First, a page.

The University of Arizona

Long-Term Effects of Fire, Livestock Herbivory Removal, and Weather Variability in Texas Semiarid Savanna

Charles A. Taylor, Dirac Twidwell, Nick E. Garza, Colin Rosser, James K. Hoffman, Terry D. Brooks

Abstract


We examined how the occurrence and structure of grasses and woody plants changed after 12 yr of a fire season manipulation and removal of livestock herbivores. Applying high intensity fires in the summer preserved the structural integrity of this semiarid live oak (Quercus virginiana Mill.) savanna while decreasing or eliminating numerous problematic plants in the understory and overstory, such as prickly pear cactus (Opuntia spp.), sacahuista (Nolina texana S. Watson), Ashe juniper (Juniperus ashei J. Buchholz), Pinchot’s juniper (J. pinchotii Sudw.), and honey mesquite (Prosopis glandulosa Torr.). In the less intense repeat winter burning treatments, undesirable woody plants were generally maintained at pretreatment levels in the overstory but all woody plants except Ashe juniper increased in the understory. Alternatively, areas excluded from fire in the control treatment rapidly transitioned from a grass-tree codominated savanna environment to one that is heavily dominated by woody plants. In the grass community, the most frequently occurring grass species in the winter burn treatment differed from summer burn and control treatments, whereas the summer burn treatment was not different from the control. Of the herbaceous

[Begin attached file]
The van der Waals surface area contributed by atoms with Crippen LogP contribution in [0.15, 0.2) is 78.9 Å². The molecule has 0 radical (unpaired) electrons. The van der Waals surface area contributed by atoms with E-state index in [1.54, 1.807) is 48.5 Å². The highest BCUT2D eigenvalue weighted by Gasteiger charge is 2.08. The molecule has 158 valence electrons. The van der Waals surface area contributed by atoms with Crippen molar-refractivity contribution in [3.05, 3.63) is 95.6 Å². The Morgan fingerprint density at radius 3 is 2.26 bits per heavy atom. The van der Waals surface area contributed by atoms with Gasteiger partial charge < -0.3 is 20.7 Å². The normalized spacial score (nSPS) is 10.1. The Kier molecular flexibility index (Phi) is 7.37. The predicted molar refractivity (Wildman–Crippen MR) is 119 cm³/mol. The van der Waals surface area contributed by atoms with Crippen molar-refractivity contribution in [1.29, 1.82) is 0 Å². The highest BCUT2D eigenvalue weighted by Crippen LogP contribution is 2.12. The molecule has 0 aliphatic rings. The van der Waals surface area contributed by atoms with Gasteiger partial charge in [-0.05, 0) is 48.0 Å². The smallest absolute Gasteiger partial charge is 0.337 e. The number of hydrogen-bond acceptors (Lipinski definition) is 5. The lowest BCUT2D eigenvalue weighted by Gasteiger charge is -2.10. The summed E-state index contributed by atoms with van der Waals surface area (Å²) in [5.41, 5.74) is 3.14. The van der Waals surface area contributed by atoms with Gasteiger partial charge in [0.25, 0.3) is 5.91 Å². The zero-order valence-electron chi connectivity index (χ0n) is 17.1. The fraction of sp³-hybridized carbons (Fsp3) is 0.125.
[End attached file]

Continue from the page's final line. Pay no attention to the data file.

plants, only little bluestem (Schizachyrium scoparium [Michx.] Nash) responded to fire treatments. Little bluestem increased in the winter burn treatment, remained fairly constant in the summer burn treatment, and decreased in the control. Other grasses varied largely as a function of annual weather variability, the removal of livestock, and legacy effects resulting from pre-existing variability. These findings suggest that fire can reduce or eliminate woody plant species that threaten the stability of live oak savannas while having little long-term effect on grasses desired by rangeland managers.


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